Similarly, crypto DeFi touts have found out that to have a proper financial system, you need custodial services, legal disclosures, record-keeping, payment services, tax reporting, investment products…the list goes on. And yes, current payments processors can overcharge due to their monopoly/oligopoly status, but that’s the sort of thing that can be addressed by regulation. Offering up alternatives that don’t deliver on their promise diverts energy from getting transaction and other charges down.3
And crypto isn’t very good for its supposed core use, payments. Bitcoin has huge and rising energy costs and has much slower processing speeds than the Visa/Mastercard network. Those problems are inherent to crypto. As the Journal explained:
[Bitcoin] failed to take off as a medium of exchange, as it is clunky and costly to use. Other cryptocurrencies are somewhat more practical for transactions, but all suffer from a core problem: The more they are used, the more expensive transactions become as a way to regulate capacity on the network. Like Uber, Bitcoin has surge pricing built in.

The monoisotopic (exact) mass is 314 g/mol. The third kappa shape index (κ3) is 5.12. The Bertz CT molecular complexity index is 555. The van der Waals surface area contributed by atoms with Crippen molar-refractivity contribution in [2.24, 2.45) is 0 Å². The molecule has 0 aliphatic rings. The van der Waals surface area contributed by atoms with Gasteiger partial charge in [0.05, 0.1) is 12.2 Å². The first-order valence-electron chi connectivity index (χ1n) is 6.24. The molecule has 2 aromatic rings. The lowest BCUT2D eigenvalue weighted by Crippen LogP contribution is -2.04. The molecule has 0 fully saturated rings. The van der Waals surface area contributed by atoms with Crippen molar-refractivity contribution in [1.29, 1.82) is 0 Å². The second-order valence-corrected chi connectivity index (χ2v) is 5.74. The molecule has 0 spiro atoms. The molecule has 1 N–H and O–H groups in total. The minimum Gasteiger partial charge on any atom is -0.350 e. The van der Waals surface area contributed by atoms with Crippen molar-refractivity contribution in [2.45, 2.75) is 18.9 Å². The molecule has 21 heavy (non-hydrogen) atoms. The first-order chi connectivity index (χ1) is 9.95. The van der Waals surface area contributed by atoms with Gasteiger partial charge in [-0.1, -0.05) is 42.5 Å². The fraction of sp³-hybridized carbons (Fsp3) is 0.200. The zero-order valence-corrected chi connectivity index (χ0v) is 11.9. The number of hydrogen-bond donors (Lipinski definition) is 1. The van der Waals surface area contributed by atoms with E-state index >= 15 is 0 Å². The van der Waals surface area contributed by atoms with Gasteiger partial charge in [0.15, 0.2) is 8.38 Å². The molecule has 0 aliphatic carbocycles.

“In a way congestion is a feature, not a bug,” says Hyun Song Shin, economic adviser and head of research at the Bank for International Settlements in Basel. For normal currencies “network effects mean the more the merrier, but crypto achieves exactly the opposite, the more the sorrier.”
As I suspect most of you realize, it takes a special talent to be below what passes for standards in the likes of Alabama and New Jersey, both ranked among the most corrupt states in the US
Oh, and while we are talking financial services like custody (as opposed to keeping your crypto on your hard disk and being at risk of disk death, loss, theft, and forgetting your password, all of which have happened), and the perceived safety of gold, how about security? Fuggedaboudit. From Foreign Policy: